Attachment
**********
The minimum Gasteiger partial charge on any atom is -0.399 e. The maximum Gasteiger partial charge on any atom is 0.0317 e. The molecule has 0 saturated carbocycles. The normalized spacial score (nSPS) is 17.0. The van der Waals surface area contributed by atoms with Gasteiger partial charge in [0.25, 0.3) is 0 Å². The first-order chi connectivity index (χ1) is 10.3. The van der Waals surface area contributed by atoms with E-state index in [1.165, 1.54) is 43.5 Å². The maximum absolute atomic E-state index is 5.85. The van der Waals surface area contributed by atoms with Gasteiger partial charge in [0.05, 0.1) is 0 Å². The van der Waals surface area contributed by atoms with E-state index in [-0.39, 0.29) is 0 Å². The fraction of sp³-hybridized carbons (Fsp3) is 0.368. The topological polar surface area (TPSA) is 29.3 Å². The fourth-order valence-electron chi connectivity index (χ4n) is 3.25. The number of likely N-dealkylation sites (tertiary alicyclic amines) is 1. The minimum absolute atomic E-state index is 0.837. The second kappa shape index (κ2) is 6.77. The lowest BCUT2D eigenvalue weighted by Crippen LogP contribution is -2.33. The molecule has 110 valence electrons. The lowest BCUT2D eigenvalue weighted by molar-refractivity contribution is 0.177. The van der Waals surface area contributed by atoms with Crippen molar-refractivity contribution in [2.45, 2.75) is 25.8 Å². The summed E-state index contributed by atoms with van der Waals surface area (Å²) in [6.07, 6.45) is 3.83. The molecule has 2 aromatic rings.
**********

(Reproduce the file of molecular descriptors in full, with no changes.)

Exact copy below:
The minimum Gasteiger partial charge on any atom is -0.399 e. The maximum Gasteiger partial charge on any atom is 0.0317 e. The molecule has 0 saturated carbocycles. The normalized spacial score (nSPS) is 17.0. The van der Waals surface area contributed by atoms with Gasteiger partial charge in [0.25, 0.3) is 0 Å². The first-order chi connectivity index (χ1) is 10.3. The van der Waals surface area contributed by atoms with E-state index in [1.165, 1.54) is 43.5 Å². The maximum absolute atomic E-state index is 5.85. The van der Waals surface area contributed by atoms with Gasteiger partial charge in [0.05, 0.1) is 0 Å². The van der Waals surface area contributed by atoms with E-state index in [-0.39, 0.29) is 0 Å². The fraction of sp³-hybridized carbons (Fsp3) is 0.368. The topological polar surface area (TPSA) is 29.3 Å². The fourth-order valence-electron chi connectivity index (χ4n) is 3.25. The number of likely N-dealkylation sites (tertiary alicyclic amines) is 1. The minimum absolute atomic E-state index is 0.837. The second kappa shape index (κ2) is 6.77. The lowest BCUT2D eigenvalue weighted by Crippen LogP contribution is -2.33. The molecule has 110 valence electrons. The lowest BCUT2D eigenvalue weighted by molar-refractivity contribution is 0.177. The van der Waals surface area contributed by atoms with Crippen molar-refractivity contribution in [2.45, 2.75) is 25.8 Å². The summed E-state index contributed by atoms with van der Waals surface area (Å²) in [6.07, 6.45) is 3.83. The molecule has 2 aromatic rings.